Police reform: How is it achieved? 

The Massachusetts State House is pictured. via Wikimedia Commons

Calls for police reform have erupted across the country in the wake of the murders of George Floyd and Breonna Taylor among many others. Americans are demanding systemic change in the policing system, and protests for police reform have become national news. How exactly is police reform achieved? Here are four approaches.


Defund the police

At almost every rally across the nation following the murders of unarmed African Americans at the hands of officers, a cry to “defund the police” can be heard. However, people often mean different things when they say “defund the police.” 

Some urge to abolish the police completely, advocating that to create a new model of community-led public safety is to start the system from scratch. Many supporters of defunding believe divesting from police can help end cruelty within the criminal justice system. Starting a new system where first responders include mental health professionals, social workers or community members could help end violence and hostility across the nation and lead to more education, jobs and mental health services for members of marginalized communities.

Others advocate to partially defund the police. Many support taking money police use to buy weapons and investing it in social and mental health services.

David Art, professor who teaches the course Political Perspectives on Race, Policing, and the Demonstrations in the U.S., prefers the latter definition. 

“Policing serves a very important function, and I can’t imagine a society without something that resembles policing, particularly in this country while we are awash with guns,” Art said. “Major reforms need to happen, many of which will involve a shift of resources … The answer will be putting resources in different directions.”

Instead, Art proposes reallocation of training resources and increasing funds for mental health resources. Being a police officer is a middle class job that does not require a college degree. Police officers in America only train for about four months, while European officers train for at least a year and attend university. To generate better police officers, Art says there should be a longer training period for police officers. This would provide resources to allow more social welfare programs and more in-depth deescalation training.

“Part of the reason we see all these things in this country has to do with our genuine underfunding of a lot of social services, police being one of them,” Art said. 

To make sure that police forces become more diverse in terms of gender, sexuality and race, Art says defunding the police should mean taking money away from weapons and militarization and reallocating it toward systemic social change.

In Art’s class, guest lecturers come to speak to students about their perspectives on police reform. Political science professor Brian Schaffner, who is currently researching the public opinion of Medford and Somerville residents regarding policing, visited Art’s class to discuss his findings.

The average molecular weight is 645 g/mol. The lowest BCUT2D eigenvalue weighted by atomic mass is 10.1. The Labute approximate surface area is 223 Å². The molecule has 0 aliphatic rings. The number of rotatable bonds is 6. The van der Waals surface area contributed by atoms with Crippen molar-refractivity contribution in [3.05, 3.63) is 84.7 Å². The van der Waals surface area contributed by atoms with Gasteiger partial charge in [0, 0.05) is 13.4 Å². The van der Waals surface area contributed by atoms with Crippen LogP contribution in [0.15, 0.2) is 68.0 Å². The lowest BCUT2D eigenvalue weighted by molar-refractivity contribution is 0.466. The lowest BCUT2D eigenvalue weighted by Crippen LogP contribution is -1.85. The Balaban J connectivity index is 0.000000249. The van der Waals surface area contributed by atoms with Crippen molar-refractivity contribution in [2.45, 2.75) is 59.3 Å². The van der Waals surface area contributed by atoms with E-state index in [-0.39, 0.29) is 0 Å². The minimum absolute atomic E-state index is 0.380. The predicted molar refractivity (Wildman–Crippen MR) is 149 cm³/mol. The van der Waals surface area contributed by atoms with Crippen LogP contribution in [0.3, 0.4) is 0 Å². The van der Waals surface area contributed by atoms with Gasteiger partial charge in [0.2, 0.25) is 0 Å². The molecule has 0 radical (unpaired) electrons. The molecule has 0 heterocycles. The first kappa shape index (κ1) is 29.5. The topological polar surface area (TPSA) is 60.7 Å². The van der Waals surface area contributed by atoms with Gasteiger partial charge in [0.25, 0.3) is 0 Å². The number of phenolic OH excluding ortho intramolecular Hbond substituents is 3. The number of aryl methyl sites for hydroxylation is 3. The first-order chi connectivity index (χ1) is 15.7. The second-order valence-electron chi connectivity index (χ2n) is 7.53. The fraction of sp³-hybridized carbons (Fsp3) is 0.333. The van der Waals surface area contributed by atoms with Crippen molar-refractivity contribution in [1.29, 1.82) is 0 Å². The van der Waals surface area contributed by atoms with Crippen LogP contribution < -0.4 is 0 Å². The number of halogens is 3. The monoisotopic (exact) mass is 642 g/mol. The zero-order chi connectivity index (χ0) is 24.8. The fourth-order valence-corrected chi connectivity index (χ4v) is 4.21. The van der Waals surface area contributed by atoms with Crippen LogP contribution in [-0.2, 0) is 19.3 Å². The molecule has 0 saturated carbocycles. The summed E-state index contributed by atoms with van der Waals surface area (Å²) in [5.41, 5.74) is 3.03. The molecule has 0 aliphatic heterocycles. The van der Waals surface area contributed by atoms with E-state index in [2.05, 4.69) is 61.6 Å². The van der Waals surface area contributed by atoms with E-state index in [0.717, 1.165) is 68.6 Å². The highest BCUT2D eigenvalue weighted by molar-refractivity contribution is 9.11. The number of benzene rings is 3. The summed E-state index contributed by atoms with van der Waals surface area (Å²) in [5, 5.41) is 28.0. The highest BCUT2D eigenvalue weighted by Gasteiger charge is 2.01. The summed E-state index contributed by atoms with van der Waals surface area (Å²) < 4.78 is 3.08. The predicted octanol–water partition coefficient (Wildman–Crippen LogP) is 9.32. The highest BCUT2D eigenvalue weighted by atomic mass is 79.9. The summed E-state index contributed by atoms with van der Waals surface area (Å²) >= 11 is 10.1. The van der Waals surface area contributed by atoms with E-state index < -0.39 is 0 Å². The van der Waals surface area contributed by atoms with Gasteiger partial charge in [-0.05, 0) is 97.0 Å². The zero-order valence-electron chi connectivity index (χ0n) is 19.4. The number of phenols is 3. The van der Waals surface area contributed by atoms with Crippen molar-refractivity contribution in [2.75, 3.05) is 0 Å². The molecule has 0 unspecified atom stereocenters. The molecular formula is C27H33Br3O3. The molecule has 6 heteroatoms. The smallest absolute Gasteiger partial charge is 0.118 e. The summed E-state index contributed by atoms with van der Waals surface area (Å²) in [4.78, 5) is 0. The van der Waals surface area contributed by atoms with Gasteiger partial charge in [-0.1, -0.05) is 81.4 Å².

“Even in very liberal communities like Somerville and Medford, a pretty large majority of residents are not supportive of defunding the police,” Schaffner said. 

Schaffner found that residents of Medford and Somerville prefer the idea of reallocating funds rather than defunding police completely. 

“From a public opinion perspective, people are more likely to support defunding the police if you tell them that it’s going to go to something they like,” Schaffner said. 

This can include improving mental health services, paying social workers and bettering social welfare programs.


Community policing and civilian review boards

Another way many Americans think of police reform is through community policing. Community policing is the idea that officers should interact more with community members through developing relationships, solving problems with the community and creating partnerships with local businesses and community members. This way, community members will have more of a say in how they are policed and will be familiar with police officers. In this system, police can act proactively by getting community members mental health services or social welfare programs rather than fighting crime in the community reactively. 

Art said community policing is difficult to understand because there is no clear definition of how this would work.

“There’s a lot of talk about it, but it’s not very specific,” Art said. “Ideally, what I think community policing almost means is an outcome. It’s a situation in which there is a high level of trust between society and police.”

One way this level of trust between community and police can be achieved is through the implementation of citizen review boards. Schaffner’s research has found that residents of Medford and Somerville widely support the implementation of these boards made up of average members of the community.

“This board would review police actions, review discretions by the police, and could even be involved in hiring and firing decisions,” Schaffner said.

According to Art, community policing can only become mainstream once other problems within the policing system are already remedied. Funds have to be reallocated, police have to undergo racial bias training, and trust has to be developed between police officers and their communities before a system like this can be implemented. 

Art recommends taking concrete steps like ending no-knock raids and reforming use of force policies before expecting a system of community policing right from the start. 

“I tend to see it as an outcome rather than a model or paradigm,” Art said. “It points to trust, and that’s really what is lacking.”

Until that trust is established, a system of community policing is unlikely to be fully implemented.


Police force disarmament